Machinist Alf Bachtold began making this engine but needed help to complete it. He formed a loose partnership with pattern maker Clayton Thoms and a designer named Dettrick (first name unknown).

Half-way through the project, the three men disagreed on how they would share profits from engine sales, so the partnership ended. Bachtold bought out the other two and gave the prototype to Thoms.

The prototype has castings from the head down that remained part of the final design. The top end parts were machined by Bachtold from solid metal.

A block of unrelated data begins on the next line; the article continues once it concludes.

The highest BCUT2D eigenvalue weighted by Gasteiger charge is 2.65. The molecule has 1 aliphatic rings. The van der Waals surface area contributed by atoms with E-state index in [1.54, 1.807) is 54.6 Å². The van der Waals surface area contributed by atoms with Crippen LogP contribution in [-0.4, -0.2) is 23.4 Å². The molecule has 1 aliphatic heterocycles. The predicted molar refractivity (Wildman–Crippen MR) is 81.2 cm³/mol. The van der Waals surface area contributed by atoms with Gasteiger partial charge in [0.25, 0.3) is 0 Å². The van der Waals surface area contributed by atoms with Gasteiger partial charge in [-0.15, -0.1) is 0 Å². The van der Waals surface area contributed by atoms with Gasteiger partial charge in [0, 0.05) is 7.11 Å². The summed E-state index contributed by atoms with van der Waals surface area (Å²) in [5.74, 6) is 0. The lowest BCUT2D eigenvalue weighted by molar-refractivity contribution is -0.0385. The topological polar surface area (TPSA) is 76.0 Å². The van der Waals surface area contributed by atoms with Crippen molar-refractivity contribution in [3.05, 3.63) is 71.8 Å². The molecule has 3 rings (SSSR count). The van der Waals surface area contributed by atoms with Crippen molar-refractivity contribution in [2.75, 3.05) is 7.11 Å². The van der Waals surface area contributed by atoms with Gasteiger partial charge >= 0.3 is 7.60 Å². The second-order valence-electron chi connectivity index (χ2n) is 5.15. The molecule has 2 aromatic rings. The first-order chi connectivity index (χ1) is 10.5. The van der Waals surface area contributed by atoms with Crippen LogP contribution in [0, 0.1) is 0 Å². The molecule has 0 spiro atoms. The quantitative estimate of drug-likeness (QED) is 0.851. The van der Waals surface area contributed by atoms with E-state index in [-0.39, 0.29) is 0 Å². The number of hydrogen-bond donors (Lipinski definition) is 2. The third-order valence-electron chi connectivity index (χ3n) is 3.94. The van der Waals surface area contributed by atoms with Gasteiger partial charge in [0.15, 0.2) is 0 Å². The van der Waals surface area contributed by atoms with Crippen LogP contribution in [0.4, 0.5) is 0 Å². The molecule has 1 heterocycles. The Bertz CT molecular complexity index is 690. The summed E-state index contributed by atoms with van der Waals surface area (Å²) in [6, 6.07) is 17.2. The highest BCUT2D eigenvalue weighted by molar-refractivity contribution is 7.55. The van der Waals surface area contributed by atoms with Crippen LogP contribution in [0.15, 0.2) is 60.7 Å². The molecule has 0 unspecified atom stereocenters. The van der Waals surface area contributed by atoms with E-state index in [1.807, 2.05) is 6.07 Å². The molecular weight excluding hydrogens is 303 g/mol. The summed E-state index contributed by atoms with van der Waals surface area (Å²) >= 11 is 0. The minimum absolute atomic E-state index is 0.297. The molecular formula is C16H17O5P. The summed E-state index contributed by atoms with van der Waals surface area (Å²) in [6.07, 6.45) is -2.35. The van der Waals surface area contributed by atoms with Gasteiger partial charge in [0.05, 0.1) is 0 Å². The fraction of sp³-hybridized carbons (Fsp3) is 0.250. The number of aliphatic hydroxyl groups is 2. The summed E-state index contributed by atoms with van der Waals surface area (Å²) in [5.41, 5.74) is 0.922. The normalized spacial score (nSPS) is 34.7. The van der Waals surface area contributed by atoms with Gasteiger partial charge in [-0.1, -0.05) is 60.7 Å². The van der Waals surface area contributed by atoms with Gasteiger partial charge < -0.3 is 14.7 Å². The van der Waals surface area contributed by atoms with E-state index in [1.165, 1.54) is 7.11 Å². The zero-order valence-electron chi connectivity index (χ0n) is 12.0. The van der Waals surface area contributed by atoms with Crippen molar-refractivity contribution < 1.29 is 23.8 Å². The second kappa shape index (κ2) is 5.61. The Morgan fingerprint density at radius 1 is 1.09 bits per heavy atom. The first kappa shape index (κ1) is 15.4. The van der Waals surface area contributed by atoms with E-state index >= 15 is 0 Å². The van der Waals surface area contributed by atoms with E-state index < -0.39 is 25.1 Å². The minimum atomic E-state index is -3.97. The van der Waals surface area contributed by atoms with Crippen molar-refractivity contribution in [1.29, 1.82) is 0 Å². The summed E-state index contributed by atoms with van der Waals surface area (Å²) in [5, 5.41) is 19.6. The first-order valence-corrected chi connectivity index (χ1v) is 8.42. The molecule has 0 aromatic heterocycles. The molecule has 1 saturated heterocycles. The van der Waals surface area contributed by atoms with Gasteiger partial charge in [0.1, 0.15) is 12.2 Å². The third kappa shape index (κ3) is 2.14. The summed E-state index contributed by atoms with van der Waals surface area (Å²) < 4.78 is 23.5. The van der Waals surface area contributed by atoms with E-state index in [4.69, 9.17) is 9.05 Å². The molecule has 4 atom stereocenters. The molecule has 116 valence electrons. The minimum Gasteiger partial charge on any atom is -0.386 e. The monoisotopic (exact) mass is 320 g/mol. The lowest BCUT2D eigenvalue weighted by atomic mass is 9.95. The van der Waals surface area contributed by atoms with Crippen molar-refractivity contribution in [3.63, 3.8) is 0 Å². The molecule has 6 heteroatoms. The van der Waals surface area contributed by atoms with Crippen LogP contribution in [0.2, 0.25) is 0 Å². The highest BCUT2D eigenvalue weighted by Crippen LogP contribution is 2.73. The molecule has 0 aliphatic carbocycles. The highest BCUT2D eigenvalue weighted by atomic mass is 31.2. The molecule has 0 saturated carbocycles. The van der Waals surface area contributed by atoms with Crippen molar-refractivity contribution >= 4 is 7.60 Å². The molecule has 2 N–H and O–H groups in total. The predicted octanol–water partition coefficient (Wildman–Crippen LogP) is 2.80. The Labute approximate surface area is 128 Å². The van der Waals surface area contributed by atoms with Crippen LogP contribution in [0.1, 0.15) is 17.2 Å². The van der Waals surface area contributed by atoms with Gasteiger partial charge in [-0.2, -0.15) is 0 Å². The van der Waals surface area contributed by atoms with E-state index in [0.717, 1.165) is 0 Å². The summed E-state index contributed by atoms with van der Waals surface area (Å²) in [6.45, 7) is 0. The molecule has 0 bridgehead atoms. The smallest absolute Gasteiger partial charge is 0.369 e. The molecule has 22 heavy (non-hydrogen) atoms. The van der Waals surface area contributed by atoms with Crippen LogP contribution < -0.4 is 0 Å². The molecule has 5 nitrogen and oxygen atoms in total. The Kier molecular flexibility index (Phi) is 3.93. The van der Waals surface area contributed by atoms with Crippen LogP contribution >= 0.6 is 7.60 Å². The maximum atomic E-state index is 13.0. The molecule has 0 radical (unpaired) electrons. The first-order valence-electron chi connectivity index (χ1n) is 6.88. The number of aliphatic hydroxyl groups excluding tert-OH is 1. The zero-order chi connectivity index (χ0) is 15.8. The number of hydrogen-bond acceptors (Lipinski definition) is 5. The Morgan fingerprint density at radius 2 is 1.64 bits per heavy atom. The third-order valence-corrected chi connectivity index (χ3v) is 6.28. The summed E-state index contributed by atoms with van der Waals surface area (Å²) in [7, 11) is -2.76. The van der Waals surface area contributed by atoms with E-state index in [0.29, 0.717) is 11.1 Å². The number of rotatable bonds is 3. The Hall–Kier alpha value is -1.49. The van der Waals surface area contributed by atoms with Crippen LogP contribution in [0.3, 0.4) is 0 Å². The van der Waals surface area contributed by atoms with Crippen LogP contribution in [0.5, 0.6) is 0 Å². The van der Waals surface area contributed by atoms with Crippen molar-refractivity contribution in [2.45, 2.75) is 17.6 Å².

The timing gear cover has the letters T/B cast into it, denoting Thoms and Bachtold. The engine was finished in the mid-1960s. It’s 12″-long, 12″-wide, 14″-high, and weighs 25 lbs.

In 1968, Emile Damotte, Lancer Engineering, Illinois, purchased the patterns and tooling from Bachtold. He completed the patterns and castings for the head, intake and exhaust manifolds, and then he began to sell casting kits through Lancer Engineering.

The Challenger V8 prototype engine.
The Challenger V8 prototype engine.

Exhibit added: August 1, 2011 - Last modified: February 2, 2023

Presented by The Joe Martin Foundation for Exceptional Craftsmanship